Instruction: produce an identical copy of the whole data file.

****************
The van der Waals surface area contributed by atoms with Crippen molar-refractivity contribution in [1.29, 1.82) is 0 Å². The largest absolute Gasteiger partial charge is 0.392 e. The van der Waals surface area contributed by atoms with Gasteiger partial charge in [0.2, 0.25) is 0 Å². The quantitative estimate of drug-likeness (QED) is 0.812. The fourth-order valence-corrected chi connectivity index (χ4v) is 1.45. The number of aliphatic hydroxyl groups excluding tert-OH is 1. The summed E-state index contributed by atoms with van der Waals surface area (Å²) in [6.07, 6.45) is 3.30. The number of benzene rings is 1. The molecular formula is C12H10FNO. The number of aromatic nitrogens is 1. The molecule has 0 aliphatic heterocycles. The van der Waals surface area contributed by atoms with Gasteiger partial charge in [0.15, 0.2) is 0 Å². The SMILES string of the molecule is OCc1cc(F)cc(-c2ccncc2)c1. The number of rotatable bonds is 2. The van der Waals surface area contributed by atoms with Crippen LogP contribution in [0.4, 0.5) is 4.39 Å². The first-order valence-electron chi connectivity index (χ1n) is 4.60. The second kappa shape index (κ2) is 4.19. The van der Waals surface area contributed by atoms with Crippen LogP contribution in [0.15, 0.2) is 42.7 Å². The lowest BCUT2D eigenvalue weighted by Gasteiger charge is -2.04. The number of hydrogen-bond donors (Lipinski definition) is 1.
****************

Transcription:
The van der Waals surface area contributed by atoms with Crippen molar-refractivity contribution in [1.29, 1.82) is 0 Å². The largest absolute Gasteiger partial charge is 0.392 e. The van der Waals surface area contributed by atoms with Gasteiger partial charge in [0.2, 0.25) is 0 Å². The quantitative estimate of drug-likeness (QED) is 0.812. The fourth-order valence-corrected chi connectivity index (χ4v) is 1.45. The number of aliphatic hydroxyl groups excluding tert-OH is 1. The summed E-state index contributed by atoms with van der Waals surface area (Å²) in [6.07, 6.45) is 3.30. The number of benzene rings is 1. The molecular formula is C12H10FNO. The number of aromatic nitrogens is 1. The molecule has 0 aliphatic heterocycles. The van der Waals surface area contributed by atoms with Gasteiger partial charge in [0.15, 0.2) is 0 Å². The SMILES string of the molecule is OCc1cc(F)cc(-c2ccncc2)c1. The number of rotatable bonds is 2. The van der Waals surface area contributed by atoms with Crippen LogP contribution in [0.4, 0.5) is 4.39 Å². The first-order valence-electron chi connectivity index (χ1n) is 4.60. The second kappa shape index (κ2) is 4.19. The van der Waals surface area contributed by atoms with Crippen LogP contribution in [0.15, 0.2) is 42.7 Å². The lowest BCUT2D eigenvalue weighted by Gasteiger charge is -2.04. The number of hydrogen-bond donors (Lipinski definition) is 1.